The challenge all of these companies faced, and rarely beat, was how to convert mapping discoveries into a cash stream which could pay for all that mapping. Myriad could be seen as the one success, having generated the controversial BRCA tests from their data, but (I believe) they no longer are actively looking. In new tests are in-licensed from academics.

Most other companies shed their genomics efforts as part of becoming product companies; the real money is in therapeutics. Mapping turned out to be such a weak contributor to that value stream. A major problem is that mapping information rarely led to a clear path to a therapeutic; too many targets nicely validated by genetics were complete head-scratchers as to how to create a therapeutic. Not that folks didn't try; Decode even in-licensed a drug and acquired all the pieces for a full drug development capability.

Of course, perhaps Decode's greatest notoriety came from their deCodeMe DTC genetic testing business. Given the competition & controversy in this field, that was unlikely to save them. The Icelandic financial collapse I think did them some serious damage as well. That's a reminder that companies, regardless of how they are run, sometimes have their fate channeled by events far beyond their control. A similar instance was the loss of Lion's CFO in the 9/11 attacks; he was soliciting investors at the WTC that day. The 9/11 deflation of the stock market definitely crimped a lot of money-losing biotechs plans for further fund raising.

Bankruptcies were once very rare for biotech, but quite a few have been announced recently. The old strategy of selling off the company at fire sale prices seems to be less in style these days; assets are now being sold as part of the bankruptcy proceedings. Apparently, this and perhaps other functions will continue. Bankruptcy in this case is a way of shedding incurred obligations viewed as nuisances; anyone betting on another strategy by buying the stock is out of luck.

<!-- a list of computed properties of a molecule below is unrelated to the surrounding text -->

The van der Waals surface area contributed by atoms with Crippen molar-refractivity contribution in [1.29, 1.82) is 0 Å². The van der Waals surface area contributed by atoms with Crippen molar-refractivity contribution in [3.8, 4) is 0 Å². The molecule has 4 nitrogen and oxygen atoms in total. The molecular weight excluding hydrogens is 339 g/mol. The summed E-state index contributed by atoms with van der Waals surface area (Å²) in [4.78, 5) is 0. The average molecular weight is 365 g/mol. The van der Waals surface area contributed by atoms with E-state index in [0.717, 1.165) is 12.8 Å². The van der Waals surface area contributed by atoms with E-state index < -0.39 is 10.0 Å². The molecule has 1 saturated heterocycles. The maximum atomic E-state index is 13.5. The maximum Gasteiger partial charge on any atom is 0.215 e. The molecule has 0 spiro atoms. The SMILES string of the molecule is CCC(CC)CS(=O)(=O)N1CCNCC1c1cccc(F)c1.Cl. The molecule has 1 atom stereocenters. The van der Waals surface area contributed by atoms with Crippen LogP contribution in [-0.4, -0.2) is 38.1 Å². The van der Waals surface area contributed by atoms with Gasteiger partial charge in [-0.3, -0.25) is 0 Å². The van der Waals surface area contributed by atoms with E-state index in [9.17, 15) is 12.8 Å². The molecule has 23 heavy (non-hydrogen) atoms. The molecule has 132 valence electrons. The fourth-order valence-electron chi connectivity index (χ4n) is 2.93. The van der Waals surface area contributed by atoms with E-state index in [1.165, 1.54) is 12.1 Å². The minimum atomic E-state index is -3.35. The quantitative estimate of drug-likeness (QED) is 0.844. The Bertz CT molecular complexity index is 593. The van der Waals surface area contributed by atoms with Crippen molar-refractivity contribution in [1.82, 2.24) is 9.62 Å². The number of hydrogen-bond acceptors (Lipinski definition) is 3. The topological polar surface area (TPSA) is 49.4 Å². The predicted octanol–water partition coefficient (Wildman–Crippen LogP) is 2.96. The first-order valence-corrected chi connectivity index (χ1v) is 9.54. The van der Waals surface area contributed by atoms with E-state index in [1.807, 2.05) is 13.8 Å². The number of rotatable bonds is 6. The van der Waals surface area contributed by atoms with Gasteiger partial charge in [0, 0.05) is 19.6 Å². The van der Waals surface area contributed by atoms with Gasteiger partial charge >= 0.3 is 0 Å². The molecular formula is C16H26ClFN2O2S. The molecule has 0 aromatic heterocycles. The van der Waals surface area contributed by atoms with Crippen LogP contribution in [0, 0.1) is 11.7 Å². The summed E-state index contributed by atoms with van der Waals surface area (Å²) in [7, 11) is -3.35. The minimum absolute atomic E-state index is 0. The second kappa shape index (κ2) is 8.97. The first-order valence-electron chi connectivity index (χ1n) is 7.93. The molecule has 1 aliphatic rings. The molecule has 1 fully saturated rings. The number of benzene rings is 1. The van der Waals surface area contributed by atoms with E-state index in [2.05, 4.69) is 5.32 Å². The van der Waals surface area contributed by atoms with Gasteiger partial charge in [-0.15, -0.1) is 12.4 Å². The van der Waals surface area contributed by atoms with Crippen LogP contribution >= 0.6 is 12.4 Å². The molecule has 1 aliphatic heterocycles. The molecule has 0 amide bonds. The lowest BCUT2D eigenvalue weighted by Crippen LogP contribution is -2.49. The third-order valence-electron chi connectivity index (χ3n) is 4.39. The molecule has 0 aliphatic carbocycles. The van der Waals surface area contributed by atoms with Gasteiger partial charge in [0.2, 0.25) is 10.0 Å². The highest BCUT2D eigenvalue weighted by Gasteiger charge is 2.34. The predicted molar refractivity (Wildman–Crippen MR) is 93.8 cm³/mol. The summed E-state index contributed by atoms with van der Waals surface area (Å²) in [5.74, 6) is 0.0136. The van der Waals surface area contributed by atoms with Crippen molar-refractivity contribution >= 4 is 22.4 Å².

Personally, I wish that the genetic database and biobanks which deCode have created could be transferred to an appropriate non-profit such as the Sanger. I doubt much of that data will ever be convertable into cash, particularly at the scale most investors are looking for. But a non-profit could extract the useful information and get it published, which was deCode's forte but I doubt they've mined everything that can be mined.

Sunday, November 15, 2009

Targeted Sequencing Bags a Rare Disease

Nature Genetics on Friday released the paper from Jay Shendure, Debra Nickerson and colleagues which used targeted sequencing to identify the damaged gene in a rare Mendelian disorder, Miller syndrome. The work had been presented at least in part at recent meetings, but now all of us can digest it in entirety.

The impressive economy of this paper is that they targeted (using Agilent chips) less than 30Mb of the human genome, which is less than 1%. They also worked with very few samples; only about 30 cases of Miller Syndrome have been reported in the literature. While I've expressed some reservations about "exome sequencing", this paper does illustrate why it can be very cost effective and my objections (perhaps not made clear enough before) is more a worry about being too restricted to "exomes" and less about targeting.

Only four affected individuals (two siblings and two individuals unrelated to anyone else in the study) were sequenced, each at around 40X coverage of the targeted regions. Since Miller is so vanishingly rare, the causative mutations should be absent from samples of human diversity such as dbSNP or the HapMap, so these was used as a filter. Non-synonymous (protein-altering), splice site mutations & coding indels were considered as candidates. Both dominant models and recessive models were considered. Combining the data from both siblings, 228 candidate dominant genes and 9 recessive ones fell out. Looking then to the unrelated individuals zeroed in on a single gene, DHODH, under the recessive model (but 8 in the dominant model). Using a conservative statistical model, the odds of finding this by chance were estimated at 1.5x10e-05.